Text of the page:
A Behavioral Economic Reward Index Predicts Drinking Resolutions: Moderation Revisited and Compared With Other Outcomes

Jalie A. Tucker, David L. Roth, Mary J. Vignolo, Andrew O. Westfall

Research output: Contribution to journalArticlepeer-review

Abstract

Data were pooled from 3 studies of recently resolved community-dwelling problem drinkers to determine whether a behavioral economic index of the value of rewards available over different time horizons distinguished among moderation (n = 30), abstinent (n = 95), and unresolved (n = 77) outcomes. Moderation over 1- to 2-year prospective follow-up intervals was hypothesized to involve longer term behavior regulation processes than abstinence or relapse and to be predicted by more balanced preresolution monetary allocations between short-term and longer term objectives (i.e., drinking and saving for the future). Standardized odds ratios (ORs) based on changes in standard deviation units from a multinomial logistic regression indicated that increases on this "Alcohol-Savings Discretionary Expenditure" index predicted higher rates of abstinence (OR = 1.93, p = .004) and relapse (OR = 2.89, p < .0001) compared with moderation outcomes. The index had incremental utility in predicting moderation in complex models that included other established predictors. The study adds to evidence supporting a behavioral economic analysis of drinking resolutions and shows that a systematic analysis of preresolution spending patterns aids in predicting moderation.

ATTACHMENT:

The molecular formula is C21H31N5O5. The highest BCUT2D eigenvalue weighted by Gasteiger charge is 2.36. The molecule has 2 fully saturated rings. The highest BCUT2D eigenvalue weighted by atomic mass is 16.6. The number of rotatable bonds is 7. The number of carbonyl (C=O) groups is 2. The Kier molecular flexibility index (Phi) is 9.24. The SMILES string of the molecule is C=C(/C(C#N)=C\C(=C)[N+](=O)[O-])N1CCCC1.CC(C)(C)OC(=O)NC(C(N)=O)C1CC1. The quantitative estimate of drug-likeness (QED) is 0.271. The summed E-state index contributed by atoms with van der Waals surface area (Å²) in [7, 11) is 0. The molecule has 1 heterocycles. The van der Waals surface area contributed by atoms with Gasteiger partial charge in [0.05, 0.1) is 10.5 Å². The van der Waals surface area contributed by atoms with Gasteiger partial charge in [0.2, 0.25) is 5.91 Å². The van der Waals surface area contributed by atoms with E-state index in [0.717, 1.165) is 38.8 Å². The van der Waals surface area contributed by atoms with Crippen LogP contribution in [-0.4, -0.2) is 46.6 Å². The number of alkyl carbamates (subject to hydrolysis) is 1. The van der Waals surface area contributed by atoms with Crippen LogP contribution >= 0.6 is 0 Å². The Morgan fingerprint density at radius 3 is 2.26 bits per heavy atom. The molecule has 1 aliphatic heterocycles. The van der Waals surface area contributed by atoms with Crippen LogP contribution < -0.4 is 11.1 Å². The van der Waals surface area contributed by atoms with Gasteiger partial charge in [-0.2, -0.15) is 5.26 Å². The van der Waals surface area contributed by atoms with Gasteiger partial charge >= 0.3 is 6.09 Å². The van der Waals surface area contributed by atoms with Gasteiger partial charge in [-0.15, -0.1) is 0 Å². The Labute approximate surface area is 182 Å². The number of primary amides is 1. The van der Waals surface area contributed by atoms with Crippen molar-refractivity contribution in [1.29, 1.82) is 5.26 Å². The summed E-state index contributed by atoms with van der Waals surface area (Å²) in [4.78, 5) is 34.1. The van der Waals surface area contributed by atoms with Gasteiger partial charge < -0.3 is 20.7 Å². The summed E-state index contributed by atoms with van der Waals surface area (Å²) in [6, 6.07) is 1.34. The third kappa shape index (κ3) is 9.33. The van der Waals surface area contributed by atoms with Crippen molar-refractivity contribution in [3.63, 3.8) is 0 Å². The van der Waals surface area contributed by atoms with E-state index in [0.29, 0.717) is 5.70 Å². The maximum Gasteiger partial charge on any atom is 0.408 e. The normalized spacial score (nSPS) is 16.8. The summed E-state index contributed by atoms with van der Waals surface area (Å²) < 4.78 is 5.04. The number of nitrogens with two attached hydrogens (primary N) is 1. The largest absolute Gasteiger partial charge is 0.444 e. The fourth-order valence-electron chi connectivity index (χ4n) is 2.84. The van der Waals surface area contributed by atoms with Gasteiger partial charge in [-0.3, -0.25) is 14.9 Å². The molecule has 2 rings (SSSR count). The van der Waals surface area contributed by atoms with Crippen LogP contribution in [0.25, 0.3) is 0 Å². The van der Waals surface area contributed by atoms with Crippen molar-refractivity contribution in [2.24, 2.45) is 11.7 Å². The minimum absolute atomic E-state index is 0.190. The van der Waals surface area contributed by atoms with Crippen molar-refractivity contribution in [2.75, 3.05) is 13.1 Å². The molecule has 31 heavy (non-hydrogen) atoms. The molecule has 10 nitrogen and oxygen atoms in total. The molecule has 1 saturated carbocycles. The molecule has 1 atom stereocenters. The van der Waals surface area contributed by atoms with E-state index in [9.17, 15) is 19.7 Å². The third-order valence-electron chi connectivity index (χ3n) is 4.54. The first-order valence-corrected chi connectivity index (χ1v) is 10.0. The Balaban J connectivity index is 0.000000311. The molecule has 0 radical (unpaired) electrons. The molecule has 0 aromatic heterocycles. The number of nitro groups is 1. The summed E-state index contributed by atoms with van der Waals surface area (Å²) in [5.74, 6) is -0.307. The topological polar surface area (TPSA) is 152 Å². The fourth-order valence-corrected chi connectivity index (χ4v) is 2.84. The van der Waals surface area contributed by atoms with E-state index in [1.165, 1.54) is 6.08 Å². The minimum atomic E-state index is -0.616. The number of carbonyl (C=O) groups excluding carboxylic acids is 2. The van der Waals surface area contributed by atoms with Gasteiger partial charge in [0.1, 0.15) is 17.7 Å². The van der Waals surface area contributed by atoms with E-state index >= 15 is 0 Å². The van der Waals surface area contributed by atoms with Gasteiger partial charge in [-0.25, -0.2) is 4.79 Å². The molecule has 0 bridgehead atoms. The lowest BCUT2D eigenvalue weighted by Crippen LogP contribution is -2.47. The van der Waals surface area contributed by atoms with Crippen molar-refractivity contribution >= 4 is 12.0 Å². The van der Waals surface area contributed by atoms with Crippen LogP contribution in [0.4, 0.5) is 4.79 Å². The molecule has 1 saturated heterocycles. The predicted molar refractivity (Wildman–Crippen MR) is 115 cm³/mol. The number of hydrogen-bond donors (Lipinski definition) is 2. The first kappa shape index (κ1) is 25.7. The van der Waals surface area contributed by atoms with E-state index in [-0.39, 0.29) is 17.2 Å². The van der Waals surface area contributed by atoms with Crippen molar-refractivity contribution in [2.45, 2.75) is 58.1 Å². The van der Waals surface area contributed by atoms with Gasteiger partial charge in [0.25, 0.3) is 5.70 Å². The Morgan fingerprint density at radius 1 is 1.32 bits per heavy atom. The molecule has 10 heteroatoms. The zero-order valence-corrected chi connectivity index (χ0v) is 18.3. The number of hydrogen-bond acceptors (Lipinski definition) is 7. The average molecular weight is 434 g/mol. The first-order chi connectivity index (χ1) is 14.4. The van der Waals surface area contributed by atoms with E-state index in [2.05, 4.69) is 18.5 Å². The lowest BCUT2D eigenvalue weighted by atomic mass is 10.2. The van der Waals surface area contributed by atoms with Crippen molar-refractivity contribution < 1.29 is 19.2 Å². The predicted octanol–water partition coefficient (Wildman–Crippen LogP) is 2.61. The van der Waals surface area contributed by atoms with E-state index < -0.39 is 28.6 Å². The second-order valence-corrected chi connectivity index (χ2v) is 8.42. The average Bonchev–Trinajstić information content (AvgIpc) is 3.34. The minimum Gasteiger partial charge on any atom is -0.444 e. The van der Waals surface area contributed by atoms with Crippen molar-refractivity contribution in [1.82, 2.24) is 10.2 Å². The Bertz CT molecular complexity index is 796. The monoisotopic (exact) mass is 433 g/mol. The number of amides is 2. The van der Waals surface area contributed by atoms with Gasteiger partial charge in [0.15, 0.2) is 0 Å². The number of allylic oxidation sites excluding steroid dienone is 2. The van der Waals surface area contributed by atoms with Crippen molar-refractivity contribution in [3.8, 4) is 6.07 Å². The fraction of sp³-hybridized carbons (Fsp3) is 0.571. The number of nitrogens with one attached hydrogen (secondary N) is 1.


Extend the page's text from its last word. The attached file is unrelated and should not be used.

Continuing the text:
Original languageEnglish (US)
Pages (from-to)219-228
Number of pages10
JournalJournal of Consulting and Clinical Psychology
Volume77
Issue number2
DOIs
StatePublished - Apr 2009
Externally publishedYes

Keywords

  • behavioral economics
  • moderation
  • natural resolution
  • problem drinking

ASJC Scopus subject areas

  • Clinical Psychology
  • Psychiatry and Mental health

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